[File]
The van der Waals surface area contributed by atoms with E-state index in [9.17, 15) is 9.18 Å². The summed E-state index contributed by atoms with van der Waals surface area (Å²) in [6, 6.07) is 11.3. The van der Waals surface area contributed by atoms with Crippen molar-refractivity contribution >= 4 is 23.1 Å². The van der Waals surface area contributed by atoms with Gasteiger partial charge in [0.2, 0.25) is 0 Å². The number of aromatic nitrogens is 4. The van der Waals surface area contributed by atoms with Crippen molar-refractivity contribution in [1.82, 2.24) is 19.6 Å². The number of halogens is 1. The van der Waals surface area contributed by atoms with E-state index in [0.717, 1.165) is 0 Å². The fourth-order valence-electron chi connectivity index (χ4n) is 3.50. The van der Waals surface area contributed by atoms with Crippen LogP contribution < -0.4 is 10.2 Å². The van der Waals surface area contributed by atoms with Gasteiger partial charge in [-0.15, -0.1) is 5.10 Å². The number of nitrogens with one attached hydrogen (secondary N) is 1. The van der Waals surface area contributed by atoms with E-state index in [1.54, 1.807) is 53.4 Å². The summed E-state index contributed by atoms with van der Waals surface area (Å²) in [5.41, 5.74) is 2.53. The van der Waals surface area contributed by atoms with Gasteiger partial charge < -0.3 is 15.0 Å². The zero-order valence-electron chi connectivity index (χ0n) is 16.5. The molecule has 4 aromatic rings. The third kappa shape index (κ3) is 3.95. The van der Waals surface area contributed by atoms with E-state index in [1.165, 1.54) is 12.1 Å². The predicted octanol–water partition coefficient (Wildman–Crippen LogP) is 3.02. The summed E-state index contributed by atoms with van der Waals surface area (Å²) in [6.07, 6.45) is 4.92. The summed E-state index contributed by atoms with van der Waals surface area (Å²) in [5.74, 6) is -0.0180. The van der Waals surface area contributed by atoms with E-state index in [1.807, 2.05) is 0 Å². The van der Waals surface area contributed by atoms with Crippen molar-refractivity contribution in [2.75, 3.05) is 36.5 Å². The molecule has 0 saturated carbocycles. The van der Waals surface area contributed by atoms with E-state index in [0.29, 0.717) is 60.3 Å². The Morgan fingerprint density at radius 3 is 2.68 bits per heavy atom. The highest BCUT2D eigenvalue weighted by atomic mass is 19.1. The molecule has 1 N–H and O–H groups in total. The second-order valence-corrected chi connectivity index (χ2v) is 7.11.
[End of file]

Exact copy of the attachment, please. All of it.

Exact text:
The van der Waals surface area contributed by atoms with E-state index in [9.17, 15) is 9.18 Å². The summed E-state index contributed by atoms with van der Waals surface area (Å²) in [6, 6.07) is 11.3. The van der Waals surface area contributed by atoms with Crippen molar-refractivity contribution >= 4 is 23.1 Å². The van der Waals surface area contributed by atoms with Gasteiger partial charge in [0.2, 0.25) is 0 Å². The number of aromatic nitrogens is 4. The van der Waals surface area contributed by atoms with Crippen molar-refractivity contribution in [1.82, 2.24) is 19.6 Å². The number of halogens is 1. The van der Waals surface area contributed by atoms with E-state index in [0.717, 1.165) is 0 Å². The fourth-order valence-electron chi connectivity index (χ4n) is 3.50. The van der Waals surface area contributed by atoms with Crippen LogP contribution < -0.4 is 10.2 Å². The van der Waals surface area contributed by atoms with Gasteiger partial charge in [-0.15, -0.1) is 5.10 Å². The number of nitrogens with one attached hydrogen (secondary N) is 1. The van der Waals surface area contributed by atoms with E-state index in [1.54, 1.807) is 53.4 Å². The summed E-state index contributed by atoms with van der Waals surface area (Å²) in [5.41, 5.74) is 2.53. The van der Waals surface area contributed by atoms with Gasteiger partial charge < -0.3 is 15.0 Å². The zero-order valence-electron chi connectivity index (χ0n) is 16.5. The molecule has 4 aromatic rings. The third kappa shape index (κ3) is 3.95. The van der Waals surface area contributed by atoms with E-state index in [1.165, 1.54) is 12.1 Å². The predicted octanol–water partition coefficient (Wildman–Crippen LogP) is 3.02. The summed E-state index contributed by atoms with van der Waals surface area (Å²) in [6.07, 6.45) is 4.92. The summed E-state index contributed by atoms with van der Waals surface area (Å²) in [5.74, 6) is -0.0180. The van der Waals surface area contributed by atoms with E-state index in [1.807, 2.05) is 0 Å². The van der Waals surface area contributed by atoms with Crippen molar-refractivity contribution in [2.75, 3.05) is 36.5 Å². The molecule has 0 saturated carbocycles. The van der Waals surface area contributed by atoms with E-state index in [0.29, 0.717) is 60.3 Å². The Morgan fingerprint density at radius 3 is 2.68 bits per heavy atom. The highest BCUT2D eigenvalue weighted by atomic mass is 19.1. The molecule has 1 N–H and O–H groups in total. The second-order valence-corrected chi connectivity index (χ2v) is 7.11.